Several states and localities have passed laws that seek to address pay inequity, based on gender, race and other protected categories. While the intent behind these laws is similar, the laws impose different obligations. New York City is the latest locality to impose a salary range disclosure requirement on employers. On January 15, 2022, the New York City Human Rights Law (NYCHRL) was amended to prohibit employers with four or more workers (including independent contractors) from advertising a job, promotion or transfer opportunity without stating the minimum and maximum salary for the position. The range may extend from the lowest to the highest salary the employer in good faith believes at the time of the posting it would pay for the advertised job, promotion or transfer opportunity. New York City’s salary range law is effective May 15, 2022.
Earlier in the year, we reported here about recent amendments to the Illinois Equal Pay Act (“EPA”) that would require employers with more than 100 employees in the State of Illinois to obtain an equal pay registration certification from the Illinois Department of Labor (“IDOL”) by March 2024. On June 25, 2021, Governor Pritzker signed into law additional amendments to the section of the EPA that address this reporting requirement. In summary, the most recent amendments address the following:
In the past 15 months, employers have juggled many new and unique situations. Indeed, employers have been navigating their way through complex federal, state and local COVID-19 guidelines, while their employees have faced their own challenges related to work, family, and possible health concerns. As more employees return to the office, it may be a good time for employers to conduct a mid-year compliance check-up to identify any areas that need attention as COVID-19 mitigation protocols wane. Here are a few areas that Illinois employers should consider reviewing.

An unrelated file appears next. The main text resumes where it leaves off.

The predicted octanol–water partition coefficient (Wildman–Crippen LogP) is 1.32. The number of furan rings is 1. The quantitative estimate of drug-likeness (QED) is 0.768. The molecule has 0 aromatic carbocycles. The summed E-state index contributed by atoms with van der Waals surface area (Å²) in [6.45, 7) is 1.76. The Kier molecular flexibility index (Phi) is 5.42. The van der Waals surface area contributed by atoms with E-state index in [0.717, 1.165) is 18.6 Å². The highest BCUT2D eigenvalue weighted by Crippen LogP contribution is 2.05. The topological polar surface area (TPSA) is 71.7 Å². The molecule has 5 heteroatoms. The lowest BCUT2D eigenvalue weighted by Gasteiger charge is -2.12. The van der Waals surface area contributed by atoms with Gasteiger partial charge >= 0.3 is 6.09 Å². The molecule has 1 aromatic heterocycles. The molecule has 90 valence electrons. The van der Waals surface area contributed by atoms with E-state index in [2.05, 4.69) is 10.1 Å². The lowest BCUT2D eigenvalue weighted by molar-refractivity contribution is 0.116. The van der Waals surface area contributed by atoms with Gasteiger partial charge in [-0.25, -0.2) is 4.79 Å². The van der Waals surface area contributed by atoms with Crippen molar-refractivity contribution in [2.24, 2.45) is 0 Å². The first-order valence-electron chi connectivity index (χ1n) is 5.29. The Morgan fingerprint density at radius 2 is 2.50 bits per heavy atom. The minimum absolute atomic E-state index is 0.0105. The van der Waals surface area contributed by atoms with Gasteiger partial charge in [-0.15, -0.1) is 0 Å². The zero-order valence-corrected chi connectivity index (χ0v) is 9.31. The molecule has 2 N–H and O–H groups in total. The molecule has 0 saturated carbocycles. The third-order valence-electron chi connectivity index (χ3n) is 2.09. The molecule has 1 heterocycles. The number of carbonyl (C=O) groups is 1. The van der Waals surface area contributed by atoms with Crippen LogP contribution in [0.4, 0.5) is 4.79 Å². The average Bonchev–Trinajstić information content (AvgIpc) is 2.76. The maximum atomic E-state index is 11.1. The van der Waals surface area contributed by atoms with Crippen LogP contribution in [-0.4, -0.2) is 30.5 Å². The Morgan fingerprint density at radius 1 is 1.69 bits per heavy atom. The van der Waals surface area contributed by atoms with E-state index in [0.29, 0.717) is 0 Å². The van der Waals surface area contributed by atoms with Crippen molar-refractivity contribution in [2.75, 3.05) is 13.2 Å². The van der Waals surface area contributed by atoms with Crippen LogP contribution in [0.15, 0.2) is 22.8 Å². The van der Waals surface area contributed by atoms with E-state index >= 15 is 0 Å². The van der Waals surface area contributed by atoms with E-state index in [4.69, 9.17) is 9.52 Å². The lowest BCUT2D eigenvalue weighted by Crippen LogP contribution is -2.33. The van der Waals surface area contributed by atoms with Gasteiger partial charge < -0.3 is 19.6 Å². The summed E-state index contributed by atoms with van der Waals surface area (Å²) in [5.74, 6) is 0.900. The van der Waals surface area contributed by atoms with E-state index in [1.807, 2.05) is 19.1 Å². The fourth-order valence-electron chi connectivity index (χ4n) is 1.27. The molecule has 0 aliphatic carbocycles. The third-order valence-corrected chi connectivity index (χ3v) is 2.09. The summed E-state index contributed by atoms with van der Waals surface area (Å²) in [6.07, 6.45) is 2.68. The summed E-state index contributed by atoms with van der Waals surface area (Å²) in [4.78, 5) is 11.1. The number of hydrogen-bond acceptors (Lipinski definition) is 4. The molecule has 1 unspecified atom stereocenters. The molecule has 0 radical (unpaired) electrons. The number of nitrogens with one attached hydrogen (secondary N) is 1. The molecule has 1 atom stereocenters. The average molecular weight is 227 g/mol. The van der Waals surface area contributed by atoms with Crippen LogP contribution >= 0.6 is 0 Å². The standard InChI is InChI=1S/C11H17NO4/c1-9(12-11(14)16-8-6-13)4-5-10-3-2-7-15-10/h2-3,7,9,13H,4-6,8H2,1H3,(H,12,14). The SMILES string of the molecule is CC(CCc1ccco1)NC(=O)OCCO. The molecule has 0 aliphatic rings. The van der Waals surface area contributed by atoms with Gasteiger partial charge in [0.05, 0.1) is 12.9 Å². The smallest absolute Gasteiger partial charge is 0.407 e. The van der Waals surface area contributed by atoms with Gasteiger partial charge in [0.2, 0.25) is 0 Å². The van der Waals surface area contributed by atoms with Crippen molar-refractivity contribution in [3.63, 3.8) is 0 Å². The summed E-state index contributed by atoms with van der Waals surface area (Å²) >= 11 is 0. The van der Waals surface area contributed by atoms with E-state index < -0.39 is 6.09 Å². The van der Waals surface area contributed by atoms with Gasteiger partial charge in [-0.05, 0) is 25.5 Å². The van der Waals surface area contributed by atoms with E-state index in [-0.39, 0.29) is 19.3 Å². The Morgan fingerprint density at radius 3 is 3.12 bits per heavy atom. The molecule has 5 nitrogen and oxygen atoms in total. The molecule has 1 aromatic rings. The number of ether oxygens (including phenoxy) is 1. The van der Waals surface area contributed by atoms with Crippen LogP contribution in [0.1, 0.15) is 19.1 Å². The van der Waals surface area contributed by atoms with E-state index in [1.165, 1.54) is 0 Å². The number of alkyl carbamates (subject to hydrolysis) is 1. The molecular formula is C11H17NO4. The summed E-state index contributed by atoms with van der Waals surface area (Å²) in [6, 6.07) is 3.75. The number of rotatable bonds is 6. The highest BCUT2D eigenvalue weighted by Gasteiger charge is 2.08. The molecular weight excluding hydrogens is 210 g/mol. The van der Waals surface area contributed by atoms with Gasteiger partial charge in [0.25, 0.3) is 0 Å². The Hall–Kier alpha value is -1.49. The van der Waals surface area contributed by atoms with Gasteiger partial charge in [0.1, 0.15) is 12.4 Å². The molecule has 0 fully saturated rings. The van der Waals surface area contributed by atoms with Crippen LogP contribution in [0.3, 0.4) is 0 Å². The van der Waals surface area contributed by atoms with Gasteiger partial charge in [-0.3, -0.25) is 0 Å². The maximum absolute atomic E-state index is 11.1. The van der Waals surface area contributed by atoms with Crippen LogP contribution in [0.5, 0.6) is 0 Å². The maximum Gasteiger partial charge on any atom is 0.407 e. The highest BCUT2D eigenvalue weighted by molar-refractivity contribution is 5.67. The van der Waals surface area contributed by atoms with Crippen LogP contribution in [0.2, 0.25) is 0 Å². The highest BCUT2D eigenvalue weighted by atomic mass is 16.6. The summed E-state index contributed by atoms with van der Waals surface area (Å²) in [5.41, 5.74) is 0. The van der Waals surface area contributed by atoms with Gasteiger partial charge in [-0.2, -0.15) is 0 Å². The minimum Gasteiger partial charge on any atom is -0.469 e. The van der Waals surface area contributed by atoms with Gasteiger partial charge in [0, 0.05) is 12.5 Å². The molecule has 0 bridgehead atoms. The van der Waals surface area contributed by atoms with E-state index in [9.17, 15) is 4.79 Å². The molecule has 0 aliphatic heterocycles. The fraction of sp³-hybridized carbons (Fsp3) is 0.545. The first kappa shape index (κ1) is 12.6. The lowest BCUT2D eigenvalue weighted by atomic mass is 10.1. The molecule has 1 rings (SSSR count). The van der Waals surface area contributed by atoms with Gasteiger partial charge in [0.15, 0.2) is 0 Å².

While restrictive covenants abound in the employment landscape, the Illinois legislature is shoring up efforts to rein in the use of such agreements. The latest push? A bill to amend the Illinois Freedom to Work Act to expand the ban on noncompetes to a larger population of workers and provide certain rights to employees who are asked to sign noncompete and nonsolicitation agreements as a condition of employment. With Gov. J.B. Pritzker poised to sign that bill, employers should begin evaluating how those amendments will impact their use of noncompete and nonsolicitation agreements and what changes will be necessary to comply with the new law.
As the coronavirus continues to spread, employers should continually evaluate whether their prevention and response efforts are sufficient and appropriately tailored based on the latest information on the virus and their own business considerations. Here is our latest guidance, which may further inform your own response plan.
Daily headlines about the growing coronavirus threat have many employers concerned that they are not doing all they should to protect employees without undue disruption to operations. Here are some answers that may inform your own response plan.